After Bay Bridge Crash, Credential Out of Reach
SAN FRANCISCO (CN) - The man who crashed a cargo ship into the San Francisco Bay Bridge, causing one of the worst oil spills in the bay's recent history, cannot renew his Merchant Mariner Credential, a federal judge ruled.
John Cota was the pilot of the container chip Cosco Busan on Nov. 7, 2007, when it allided with the fenders on the Bay Bridge, tearing a hole in the ship and spilling more than 53,000 gallons of fuel oil into the bay. The National Transportation Safety Board found Cota's "degraded cognitive performance from his use of impairing prescription medications" to be the cause of the accident, though other factors contributed, including inadequate crew training and a failure by the Coast Guard to warn Cota by radio.
Officials say the spill killed at least 2,000 migratory birds, including endangered brown pelicans, marbled murrelets and Western grebes, while also disrupting the fishing industry. In 2011, the Cosco Busan's owner, Regal Stone Ltd., and its operator, Fleet Management Ltd., both of Hong Kong, agreed to pay $44 million to settle the civil case.
Cota pleaded guilty to criminal misdemeanor charges for oil pollution and served 10 months in federal prison, one year of supervised release and 200 hours of community service. In December 2007, the Coast Guard offered Cota, who receives an annual pension of $228,864, to either take a suspension and face a revocation proceeding with a charge of physical incompetence or voluntarily give up his credentials with the Coast Guard. Before those credentials can be renewed, the Coast Guard makes a "safety and suitability" determination.
Cota agreed to give up his license and it expired in 2010. He applied to get his license back in 2011, within one year of its expiration, as required. In his cover letter to his application, Cota argued that the plea to the misdemeanor charges was not evidence of him being "unable to perform his required duties due to professional or physical incompetence ... and is not material to his license's return and renewal."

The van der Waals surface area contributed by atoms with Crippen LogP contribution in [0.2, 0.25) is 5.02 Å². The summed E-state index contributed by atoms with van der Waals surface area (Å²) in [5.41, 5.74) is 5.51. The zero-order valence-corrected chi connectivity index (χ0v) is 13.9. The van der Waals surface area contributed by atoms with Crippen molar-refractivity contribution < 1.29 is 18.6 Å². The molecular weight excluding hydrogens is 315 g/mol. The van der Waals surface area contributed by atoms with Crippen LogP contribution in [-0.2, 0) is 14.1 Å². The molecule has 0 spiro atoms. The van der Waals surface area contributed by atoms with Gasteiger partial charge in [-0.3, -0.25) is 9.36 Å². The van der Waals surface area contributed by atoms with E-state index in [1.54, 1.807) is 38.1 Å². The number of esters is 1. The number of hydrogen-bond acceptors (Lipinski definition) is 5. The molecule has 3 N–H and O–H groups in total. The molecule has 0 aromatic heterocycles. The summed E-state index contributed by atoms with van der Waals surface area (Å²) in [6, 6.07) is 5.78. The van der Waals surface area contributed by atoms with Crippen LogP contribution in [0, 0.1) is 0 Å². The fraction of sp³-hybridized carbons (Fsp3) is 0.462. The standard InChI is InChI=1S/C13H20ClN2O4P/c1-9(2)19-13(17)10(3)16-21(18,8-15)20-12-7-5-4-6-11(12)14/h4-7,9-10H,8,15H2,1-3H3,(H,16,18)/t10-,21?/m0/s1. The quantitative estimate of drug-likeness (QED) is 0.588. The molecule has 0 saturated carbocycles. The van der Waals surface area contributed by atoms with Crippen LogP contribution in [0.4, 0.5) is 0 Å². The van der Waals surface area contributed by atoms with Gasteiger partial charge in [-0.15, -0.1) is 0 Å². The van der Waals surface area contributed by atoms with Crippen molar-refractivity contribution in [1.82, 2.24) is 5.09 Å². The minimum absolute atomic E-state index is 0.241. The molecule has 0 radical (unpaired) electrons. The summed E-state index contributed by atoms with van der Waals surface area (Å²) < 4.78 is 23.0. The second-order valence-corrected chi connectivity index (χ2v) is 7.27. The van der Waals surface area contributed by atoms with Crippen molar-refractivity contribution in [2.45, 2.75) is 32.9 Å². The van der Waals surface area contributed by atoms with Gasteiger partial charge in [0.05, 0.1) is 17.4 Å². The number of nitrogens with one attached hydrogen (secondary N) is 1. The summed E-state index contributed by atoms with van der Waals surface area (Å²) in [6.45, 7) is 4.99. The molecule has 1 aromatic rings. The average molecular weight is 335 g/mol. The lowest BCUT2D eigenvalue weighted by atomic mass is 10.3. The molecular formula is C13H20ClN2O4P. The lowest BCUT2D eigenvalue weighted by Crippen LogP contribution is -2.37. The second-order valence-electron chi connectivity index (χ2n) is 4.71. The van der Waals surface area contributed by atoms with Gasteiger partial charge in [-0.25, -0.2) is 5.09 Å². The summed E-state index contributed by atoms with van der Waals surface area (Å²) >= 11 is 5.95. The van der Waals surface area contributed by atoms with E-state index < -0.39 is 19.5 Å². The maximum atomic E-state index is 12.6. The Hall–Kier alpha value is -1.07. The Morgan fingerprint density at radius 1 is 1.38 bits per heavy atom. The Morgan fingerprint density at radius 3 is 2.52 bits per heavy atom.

The Coast Guard disagreed, however, and found Cota not "safe and suitable" because of his medical conditions that require the prescriptions. The decision also noted Cota's involvement in the Bay Bridge accident as well as the grounding of another ship in 2006.
Renewing Cota's credentials presented a threat to the safety of life or property, "is detrimental to good discipline, and is not in the best interests of the United States," the commandant of the Coast Guard found.
The commandant also noted that Cota had not been fully honest in all of his responses on the application.
Cota filed suit after losing his administrative appeal. In its motion to dismiss, the Coast Guard said the court lacks jurisdiction to consider an issue of agency discretion.
U.S. District Court Judge Jeffrey White disagreed Monday that such decisions were beyond judicial review, but he nevertheless dismissed the case after finding no evidence that the Coast Guard's decision was arbitrary, capricious or abusive.
Rather than dispute any of the facts or reasons why his license was not renewed, Cota "makes a procedural argument that the commandant exceeded the scope of the appeal by considering his professional qualifications and safety and suitability, instead of merely his medical evaluation," White wrote. "Cota argues that the Coast Guard 'deviat[ed] from its own regulations and policies in processing Cota's renewal application,' and the Commandant exceeded the scope of Cota's appeal 'by unexpectedly re-assessing Cota's professional qualifications and safety and suitability, thereby usurping the NMC's functions.' However, Cota failed to allege or argue what the specific regulations and policies are that the Defendants purportedly violated."
Cota's attorney, John Meadows, said in an interview that Cota might appeal to the 9th Circuit, but that the matter is under review with his client.
"That's the best I can say right now," Meadows said.